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Catch sight of the Phoenix

THE Chilean rescue capsule "Phoenix 1" is on display in the Chile Pavilion at the Shanghai World Expo, sparking debate about safety and rescue work in the domestic mining industry.

"Mine accidents occur from time to time in China and I hope the Chinese government can learn from the Chilean experience," said Xiang Zhengdi, a visitor from Shanghai.

Jorge A. Iglesias, managing director of the Chile Pavilion, said the Expo is the best place to show the capsule to the world.

"It's very important that the world sees the capsule, the means to rescue 33 miners," he said.

"Phoenix 1" was a backup capsule for "Phoenix 2," which was used to rescue the miners trapped underground for 69 days.

China is the world's largest coal producer. Its annual output increased from 1.3 billion tons in 2003 to 3.05 billion tons in 2009, while the annual death toll from mine accidents dropped from 7,000 to 2,631.

However, Huang Yi, Chief Engineer of the State Administration of Work Safety, said more still needed to be done to improve safety in China's coal mine industry.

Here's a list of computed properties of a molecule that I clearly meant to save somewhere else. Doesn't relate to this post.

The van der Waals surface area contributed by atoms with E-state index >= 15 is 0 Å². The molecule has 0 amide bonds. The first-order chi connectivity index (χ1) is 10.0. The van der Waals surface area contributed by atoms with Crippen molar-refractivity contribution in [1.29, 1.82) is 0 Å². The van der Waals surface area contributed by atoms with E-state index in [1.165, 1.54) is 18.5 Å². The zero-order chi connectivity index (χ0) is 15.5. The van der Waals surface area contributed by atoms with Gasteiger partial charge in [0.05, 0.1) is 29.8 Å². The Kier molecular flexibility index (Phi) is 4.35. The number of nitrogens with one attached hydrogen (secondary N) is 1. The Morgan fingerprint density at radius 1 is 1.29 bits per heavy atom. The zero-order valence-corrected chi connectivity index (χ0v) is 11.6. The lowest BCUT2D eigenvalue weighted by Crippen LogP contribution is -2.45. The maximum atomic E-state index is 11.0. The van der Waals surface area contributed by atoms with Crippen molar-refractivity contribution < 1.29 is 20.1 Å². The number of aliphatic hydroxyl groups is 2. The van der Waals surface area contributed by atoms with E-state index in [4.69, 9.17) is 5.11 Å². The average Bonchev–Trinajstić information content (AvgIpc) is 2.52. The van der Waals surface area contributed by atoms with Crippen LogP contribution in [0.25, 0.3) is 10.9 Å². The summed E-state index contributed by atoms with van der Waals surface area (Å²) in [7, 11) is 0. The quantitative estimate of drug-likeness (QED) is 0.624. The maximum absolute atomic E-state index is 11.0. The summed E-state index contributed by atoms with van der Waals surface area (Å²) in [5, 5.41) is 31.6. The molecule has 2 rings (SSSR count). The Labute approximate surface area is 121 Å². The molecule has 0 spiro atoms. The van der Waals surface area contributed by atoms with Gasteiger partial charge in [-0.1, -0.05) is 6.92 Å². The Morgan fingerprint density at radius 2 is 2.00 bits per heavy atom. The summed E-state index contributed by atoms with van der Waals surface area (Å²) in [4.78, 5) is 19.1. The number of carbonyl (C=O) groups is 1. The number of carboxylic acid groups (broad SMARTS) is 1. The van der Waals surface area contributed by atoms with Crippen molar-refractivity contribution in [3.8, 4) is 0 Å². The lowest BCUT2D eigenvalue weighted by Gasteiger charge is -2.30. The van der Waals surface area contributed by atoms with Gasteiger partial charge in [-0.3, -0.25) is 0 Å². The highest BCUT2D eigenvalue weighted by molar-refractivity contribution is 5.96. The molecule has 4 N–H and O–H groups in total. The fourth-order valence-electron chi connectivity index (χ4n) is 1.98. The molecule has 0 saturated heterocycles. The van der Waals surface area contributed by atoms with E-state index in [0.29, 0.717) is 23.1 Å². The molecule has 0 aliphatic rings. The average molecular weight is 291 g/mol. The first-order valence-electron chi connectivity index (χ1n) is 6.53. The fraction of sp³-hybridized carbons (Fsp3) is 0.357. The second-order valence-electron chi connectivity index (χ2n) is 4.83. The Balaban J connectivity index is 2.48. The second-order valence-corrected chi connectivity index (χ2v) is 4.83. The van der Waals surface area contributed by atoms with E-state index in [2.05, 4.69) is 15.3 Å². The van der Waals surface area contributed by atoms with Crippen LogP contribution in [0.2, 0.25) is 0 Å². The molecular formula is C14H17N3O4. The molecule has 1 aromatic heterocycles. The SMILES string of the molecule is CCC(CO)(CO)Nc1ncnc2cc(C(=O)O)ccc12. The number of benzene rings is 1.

Mei Haixing, 59, said although he had visited the Chile Pavilion before, he had returned to have a look at the capsule.

"The success of the rescue mostly relied on high technology which should be shared with China and the rest of the world," Mei said.

A group of engineers also came to see the capsule. Yang Xiaojing, senior engineer of the mine safety product team with the Xi'an Dongfeng Instrument Factory, said his team has been working on the development of safety and rescue technologies for more than three years.

"We came to study it and get some ideas to help our research," said Yang.

Yang said that as well as the capsule, another reason the rescue was successful was the emergency shelter where the miners found refuge.

Emergency shelters are mandatory in many foreign countries and some Chinese companies have been developing life-saving cabins, he said.

Yang's colleague, senior engineer Bai Jiancheng, said their company had developed an emergency cabin, which allows 12 people to live in for 120 hours with oxygen, food, water, and first-aid equipment - it can be triggered by a single button.

"This kind of facility will give more time for miners awaiting rescue," Bai said.


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